The grueling nature of the NBA Playoffs may not offer the same one-game excitement as March Madness, but the high energy and the spate of storylines remain. Will Miami three-peat, or will Indiana finally stand up to LeBron? Can San Antonio make yet another finals run, and are the Clippers ready to make the first deep playoff run in franchise history? Here is a look at the eight best storylines to watch as the postseason gets underway.
New Kings Of The East?
Indiana limped its way to the top seed in the East, and the question now becomes: Which Pacers team will show up? Will it be the defensively-blitzing team of the first half -- the one that showcased Roy Hibbert's insatiable rim-protecting skills and Paul George's improved offensive game? Or, will Frank Vogel's club continue to struggle scoring and more surprisingly, on the defensive end? Indiana is just 11-13 since March, and despite maintaining the league's most efficient defense this season, they are allowing a robust 103.2 points per 100 possessions -- compared to 96.8 for the season -- over the past six weeks. Hibbert has publicly voiced his displeasure with a lack of post touches, while Andrew Bynum will sit the first round. Then again, the Pacers lost five of seven games to close 2013 before taking the Heat to seven games in the conference finals.
How can we discount the two-time defending champs, especially when this is likely their last go-around together? But Miami, like the Pacers, has struggled since March, amassing a losing record with a whole cadre of lineup changes and injury and age concerns -- namely about Dwyane Wade, whose missed 28 games this year. This is not a great defensive team either, ranking 14th in opponent field goal percentage, its worst clip since the Big Three came together. And yet, when you have LeBron James, certain deficiencies seem to disappear, or at least fade away. The world's best player has no qualms deferring to Wade and Chris Bosh for 40 minutes, but he has been lethal in the fourth quarter while shooting a career-best 57 percent from the floor.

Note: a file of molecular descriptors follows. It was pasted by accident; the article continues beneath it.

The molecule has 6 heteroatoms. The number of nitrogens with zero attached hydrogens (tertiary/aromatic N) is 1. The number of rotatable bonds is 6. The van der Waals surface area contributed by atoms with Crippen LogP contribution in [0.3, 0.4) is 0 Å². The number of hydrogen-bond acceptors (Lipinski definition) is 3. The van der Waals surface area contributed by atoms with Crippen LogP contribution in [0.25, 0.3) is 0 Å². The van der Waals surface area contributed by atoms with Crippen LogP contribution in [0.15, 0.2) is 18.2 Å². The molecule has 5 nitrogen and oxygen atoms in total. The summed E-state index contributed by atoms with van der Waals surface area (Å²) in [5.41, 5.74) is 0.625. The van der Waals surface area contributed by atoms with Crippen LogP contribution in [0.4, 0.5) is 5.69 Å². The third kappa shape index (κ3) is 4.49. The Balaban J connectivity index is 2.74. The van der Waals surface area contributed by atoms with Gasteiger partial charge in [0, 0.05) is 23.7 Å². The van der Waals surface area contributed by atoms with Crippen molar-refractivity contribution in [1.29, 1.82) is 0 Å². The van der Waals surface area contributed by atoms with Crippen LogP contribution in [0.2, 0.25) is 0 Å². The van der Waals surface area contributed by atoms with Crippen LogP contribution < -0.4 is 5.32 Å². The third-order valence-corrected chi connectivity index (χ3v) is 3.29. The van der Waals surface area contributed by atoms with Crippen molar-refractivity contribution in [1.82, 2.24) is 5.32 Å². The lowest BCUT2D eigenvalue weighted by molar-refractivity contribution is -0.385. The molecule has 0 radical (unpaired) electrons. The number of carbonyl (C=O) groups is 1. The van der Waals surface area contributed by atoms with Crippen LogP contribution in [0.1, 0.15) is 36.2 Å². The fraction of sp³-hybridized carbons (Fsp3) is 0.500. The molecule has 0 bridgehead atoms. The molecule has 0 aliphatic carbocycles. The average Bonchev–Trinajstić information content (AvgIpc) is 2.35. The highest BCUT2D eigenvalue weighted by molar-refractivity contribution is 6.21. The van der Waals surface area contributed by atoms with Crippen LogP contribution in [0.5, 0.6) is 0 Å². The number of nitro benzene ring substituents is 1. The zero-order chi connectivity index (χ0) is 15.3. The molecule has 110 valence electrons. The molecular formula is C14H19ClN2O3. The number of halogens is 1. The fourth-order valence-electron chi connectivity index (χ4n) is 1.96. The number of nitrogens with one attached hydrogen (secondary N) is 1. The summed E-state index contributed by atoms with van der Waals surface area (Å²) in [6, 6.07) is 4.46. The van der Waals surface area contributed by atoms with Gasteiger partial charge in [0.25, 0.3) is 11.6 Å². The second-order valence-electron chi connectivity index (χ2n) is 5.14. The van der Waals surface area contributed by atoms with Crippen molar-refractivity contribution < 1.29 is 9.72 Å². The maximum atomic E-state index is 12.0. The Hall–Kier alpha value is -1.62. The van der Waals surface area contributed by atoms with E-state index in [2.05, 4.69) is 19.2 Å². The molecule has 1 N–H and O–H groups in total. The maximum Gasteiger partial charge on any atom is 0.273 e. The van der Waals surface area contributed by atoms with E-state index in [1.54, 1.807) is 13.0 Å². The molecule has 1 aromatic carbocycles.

Young Point Guards
We can wax poetic about Russell Westbrook and Stephen Curry, but in Kemba Walker, John Wall and Damian Lillard (all 23 years old), we have three of the most exciting young point guards in the league, all making their first playoff appearance. Walker has yet to beat Miami in his career, but we know he rises to the moment, and he will not be gun-shy. Wall has faced the critics and overcome the notion that he can't lead a team to success, ala his predecessor, Gilbert Arenas. Perhaps Wall won't ever become a knockdown shooter, but the former No. 1 pick has increased his 3-point percentage from 27 percent to a respectable 35 percent. Lillard (pictured above) -- the reigning Rookie of the Year and a first-time All-Star -- is the most offensively gifted and probably versatile of the bunch. He is an excellent perimeter shooter, effective pick-and-roll operator and loves to take the big shot.
The Best 'Lob City' Yet
In their first year under coach Doc Rivers -- who inked a three-year, $21 million deal -- the Clippers have made tremendous improvements, both collectively and individually. Chris Paul has shed some of his domineering ways, DeAndre Jordan has become arguably the game's premier rebounder and Blake Griffin has made a case for being its best power forward. How this translates to the postseason remains to be seen, but LA has an unlimited arsenal of offensive weapons and ranks fifth in opponent field goal percentage as well. Griffin, with his 24 points per game on average, has shown his ability to be a go-to guy, but can he do it against superior defenses designed to take him out of his comfort zone in the half-court?
Dynamic Duo Or Troubled Match?